Federal legislation tightening the regulation of credit cards has produced more responsible and satisfied consumers and fewer young people in credit card debt.
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The trade-off? More expensive credit cards.
Three years after the landmark Credit Card Accountability, Responsibility and Disclosure Act, or CARD Act, was fully implemented, the credit card world has settled into its new rule-bound reality with mixed results.
Cardholders are making larger monthly payments, and fewer have fallen behind on credit card payments. At the same time, interest rates on credit cards have risen a full percentage point, and annual fees have increased more than 41%. Also, credit limits have been slashed.
"This was a well-intended law, and it came at a time when the country was having a hard time economically," says Brian Riley, senior research director in retail and banking at CEB TowerGroup. "There has been more conservative lending, but not everything is bad. It has woken people up about their debt."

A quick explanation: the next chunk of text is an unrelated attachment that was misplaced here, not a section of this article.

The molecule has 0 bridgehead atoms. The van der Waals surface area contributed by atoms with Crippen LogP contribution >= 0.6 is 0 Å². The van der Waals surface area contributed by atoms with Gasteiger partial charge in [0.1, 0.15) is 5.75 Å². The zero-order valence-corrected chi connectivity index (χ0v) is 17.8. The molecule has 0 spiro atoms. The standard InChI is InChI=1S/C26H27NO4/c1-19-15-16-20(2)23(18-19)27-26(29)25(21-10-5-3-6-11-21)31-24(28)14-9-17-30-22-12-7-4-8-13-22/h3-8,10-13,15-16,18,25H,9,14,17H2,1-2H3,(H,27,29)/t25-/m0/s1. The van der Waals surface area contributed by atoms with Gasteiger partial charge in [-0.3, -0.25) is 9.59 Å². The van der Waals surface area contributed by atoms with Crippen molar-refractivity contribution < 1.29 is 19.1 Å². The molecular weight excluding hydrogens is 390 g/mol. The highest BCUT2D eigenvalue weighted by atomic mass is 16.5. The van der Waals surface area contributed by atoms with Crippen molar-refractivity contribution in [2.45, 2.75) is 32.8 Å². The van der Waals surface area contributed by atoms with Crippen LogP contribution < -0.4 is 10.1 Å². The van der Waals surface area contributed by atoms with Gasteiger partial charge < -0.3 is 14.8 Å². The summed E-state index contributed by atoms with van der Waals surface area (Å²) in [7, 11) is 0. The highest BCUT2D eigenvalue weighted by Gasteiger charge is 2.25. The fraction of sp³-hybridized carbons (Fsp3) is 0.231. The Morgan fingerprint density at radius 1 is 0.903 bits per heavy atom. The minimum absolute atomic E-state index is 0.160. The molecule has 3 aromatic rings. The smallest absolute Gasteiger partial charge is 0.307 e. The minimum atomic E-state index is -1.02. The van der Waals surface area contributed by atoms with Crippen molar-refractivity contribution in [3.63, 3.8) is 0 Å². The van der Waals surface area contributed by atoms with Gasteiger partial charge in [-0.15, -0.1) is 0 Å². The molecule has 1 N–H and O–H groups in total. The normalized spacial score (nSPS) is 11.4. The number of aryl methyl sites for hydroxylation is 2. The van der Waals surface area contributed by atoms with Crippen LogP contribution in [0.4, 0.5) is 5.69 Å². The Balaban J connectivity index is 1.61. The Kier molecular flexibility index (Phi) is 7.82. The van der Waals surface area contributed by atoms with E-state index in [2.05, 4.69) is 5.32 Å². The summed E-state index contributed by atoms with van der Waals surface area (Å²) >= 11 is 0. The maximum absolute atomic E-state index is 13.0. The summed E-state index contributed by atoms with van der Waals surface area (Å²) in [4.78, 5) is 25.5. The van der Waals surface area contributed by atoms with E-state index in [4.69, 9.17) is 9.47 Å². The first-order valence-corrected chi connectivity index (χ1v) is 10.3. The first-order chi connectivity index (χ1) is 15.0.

Happier, better consumers
One of the most applauded provisions in the CARD Act is the payoff math that must be included on the credit card statement. It shows how long it will take for the minimum payment to eliminate a card's balance along with how much interest will be charged during that time. It compares that with another payment that will get rid of the balance in three years along with how much money a consumer will save on interest.
"It's a real eye-opener," says John Ulzheimer, president of consumer education at SmartCredit.com. "I bet some people think that it's a mathematical error because they can't believe the numbers."
It appears to be working. Survey results released in February this year by Consumer Action, a consumer advocacy group in San Francisco, showed that 45% of consumers polled said they paid more each month because of that minimum-payment warning.